The thinking in 2010 was that Thai gas demand would continually increase. And while Thai gas consumption did indeed increase from 4,039 MMSCFD in 2010 to 4,764 MMSCFD in 2015, it has since leveled off and then decreased to 4,395 MMSCFD in 2021. However, maintaining this level of supply means that new sources have to be found, and with imports becoming increasingly expensive, Thailand has little choice but to start looking at the OCA as an option. It is clear that Thailand’s increasing need (but not yet desperation) to maintain energy security has forced it back to the negotiating table. And while Thailand’s current rulers may fancy themselves as being able to deal with the miliary junta in Myanmar to maintain piped gas supply, hedging their bets given the instability there is a wise move.
Joint Development Area the only solution
At the present time, a Joint Development Area (JDA) seems to be the only realistic solution to both countries to develop and manage the overlapping claims area in the Gulf of Thailand.
Politically, a JDA helps gloss over any political differences, allowing parties to ‘agree to disagree’ while moving ahead with the real work on exploration. Thailand already runs a successful JDA with Malaysia which despite competing territorial claims, has worked successfully for decades, and there is no reason why this model couldn’t be copied.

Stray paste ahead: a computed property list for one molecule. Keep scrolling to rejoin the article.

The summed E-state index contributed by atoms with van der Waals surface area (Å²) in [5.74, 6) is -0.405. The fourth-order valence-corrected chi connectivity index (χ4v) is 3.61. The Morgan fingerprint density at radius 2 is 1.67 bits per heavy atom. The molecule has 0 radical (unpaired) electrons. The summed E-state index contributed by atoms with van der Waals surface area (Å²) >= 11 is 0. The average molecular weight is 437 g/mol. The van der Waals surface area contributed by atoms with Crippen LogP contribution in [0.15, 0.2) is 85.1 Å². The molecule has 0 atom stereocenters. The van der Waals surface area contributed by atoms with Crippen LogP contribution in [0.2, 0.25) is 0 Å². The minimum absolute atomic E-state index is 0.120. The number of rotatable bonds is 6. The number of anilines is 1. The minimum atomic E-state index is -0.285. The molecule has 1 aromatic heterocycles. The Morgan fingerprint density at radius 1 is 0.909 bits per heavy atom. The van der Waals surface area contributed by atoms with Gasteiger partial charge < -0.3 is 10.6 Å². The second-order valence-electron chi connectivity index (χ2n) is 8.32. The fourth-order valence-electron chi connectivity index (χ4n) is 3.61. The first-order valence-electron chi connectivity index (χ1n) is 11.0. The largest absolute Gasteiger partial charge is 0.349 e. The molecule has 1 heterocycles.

The real issue is whether we are just seeing more talks about talks or whether there finally is a chance that this is moving forward.
Thailand faces elections this year, where a change of government could make things unpredictable. Well established nationalist voices in Thailand would find even the appearance of ceding any sliver of sovereignty to the Cambodians unacceptable. If they do, there is a reasonable risk they could cause havoc either during any potential talks, or when a draft proposal comes before parliament for consideration.
One Thai official who is familiar with border disputes stated that the whole discussion is a non-starter unless Cambodia removes its claim on part of Koh Kut. Cambodian advisors we have spoken to simply hope that the topic of Preah Vihear doesn’t rear its head from the Thai side – a sure fire way to derail any talks.
Thai officials we have spoken to aren’t necessarily convinced the latest round of announcements from senior ministers will amount to much. One gave them no more than a 60% chance of the talks going anywhere.
Chris Larkin is CLC Asia’s founder and managing director.
The full article is available in PDF format via the ‘download’ button.